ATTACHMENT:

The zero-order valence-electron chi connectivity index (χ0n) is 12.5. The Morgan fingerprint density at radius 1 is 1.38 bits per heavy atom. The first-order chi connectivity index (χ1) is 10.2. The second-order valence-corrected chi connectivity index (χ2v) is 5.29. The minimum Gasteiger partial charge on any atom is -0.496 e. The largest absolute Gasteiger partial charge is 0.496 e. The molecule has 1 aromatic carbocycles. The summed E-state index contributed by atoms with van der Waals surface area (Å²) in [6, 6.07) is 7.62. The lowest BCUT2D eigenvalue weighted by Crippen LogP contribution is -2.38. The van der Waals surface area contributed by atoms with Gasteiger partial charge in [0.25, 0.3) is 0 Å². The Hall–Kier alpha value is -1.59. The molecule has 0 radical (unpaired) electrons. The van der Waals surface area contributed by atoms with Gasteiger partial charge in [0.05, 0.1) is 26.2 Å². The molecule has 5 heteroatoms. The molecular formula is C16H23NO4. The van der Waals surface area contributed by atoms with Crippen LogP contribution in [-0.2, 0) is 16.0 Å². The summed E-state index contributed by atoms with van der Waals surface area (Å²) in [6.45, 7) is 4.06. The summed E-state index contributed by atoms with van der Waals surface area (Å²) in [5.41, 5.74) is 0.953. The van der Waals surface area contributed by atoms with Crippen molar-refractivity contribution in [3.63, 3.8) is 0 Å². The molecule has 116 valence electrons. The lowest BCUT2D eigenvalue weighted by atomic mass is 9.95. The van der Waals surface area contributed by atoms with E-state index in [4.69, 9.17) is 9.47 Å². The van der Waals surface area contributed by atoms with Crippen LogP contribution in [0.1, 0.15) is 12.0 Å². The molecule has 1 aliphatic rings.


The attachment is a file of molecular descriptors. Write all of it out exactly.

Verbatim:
The zero-order valence-electron chi connectivity index (χ0n) is 12.5. The Morgan fingerprint density at radius 1 is 1.38 bits per heavy atom. The first-order chi connectivity index (χ1) is 10.2. The second-order valence-corrected chi connectivity index (χ2v) is 5.29. The minimum Gasteiger partial charge on any atom is -0.496 e. The largest absolute Gasteiger partial charge is 0.496 e. The molecule has 1 aromatic carbocycles. The summed E-state index contributed by atoms with van der Waals surface area (Å²) in [6, 6.07) is 7.62. The lowest BCUT2D eigenvalue weighted by Crippen LogP contribution is -2.38. The van der Waals surface area contributed by atoms with Gasteiger partial charge in [0.25, 0.3) is 0 Å². The Hall–Kier alpha value is -1.59. The molecule has 0 radical (unpaired) electrons. The van der Waals surface area contributed by atoms with Gasteiger partial charge in [0.05, 0.1) is 26.2 Å². The molecule has 5 heteroatoms. The molecular formula is C16H23NO4. The van der Waals surface area contributed by atoms with Crippen LogP contribution in [-0.2, 0) is 16.0 Å². The summed E-state index contributed by atoms with van der Waals surface area (Å²) in [6.45, 7) is 4.06. The summed E-state index contributed by atoms with van der Waals surface area (Å²) in [5.41, 5.74) is 0.953. The van der Waals surface area contributed by atoms with Crippen molar-refractivity contribution in [3.63, 3.8) is 0 Å². The molecule has 116 valence electrons. The lowest BCUT2D eigenvalue weighted by atomic mass is 9.95. The van der Waals surface area contributed by atoms with E-state index in [4.69, 9.17) is 9.47 Å². The van der Waals surface area contributed by atoms with Crippen LogP contribution in [0.1, 0.15) is 12.0 Å². The molecule has 1 aliphatic rings.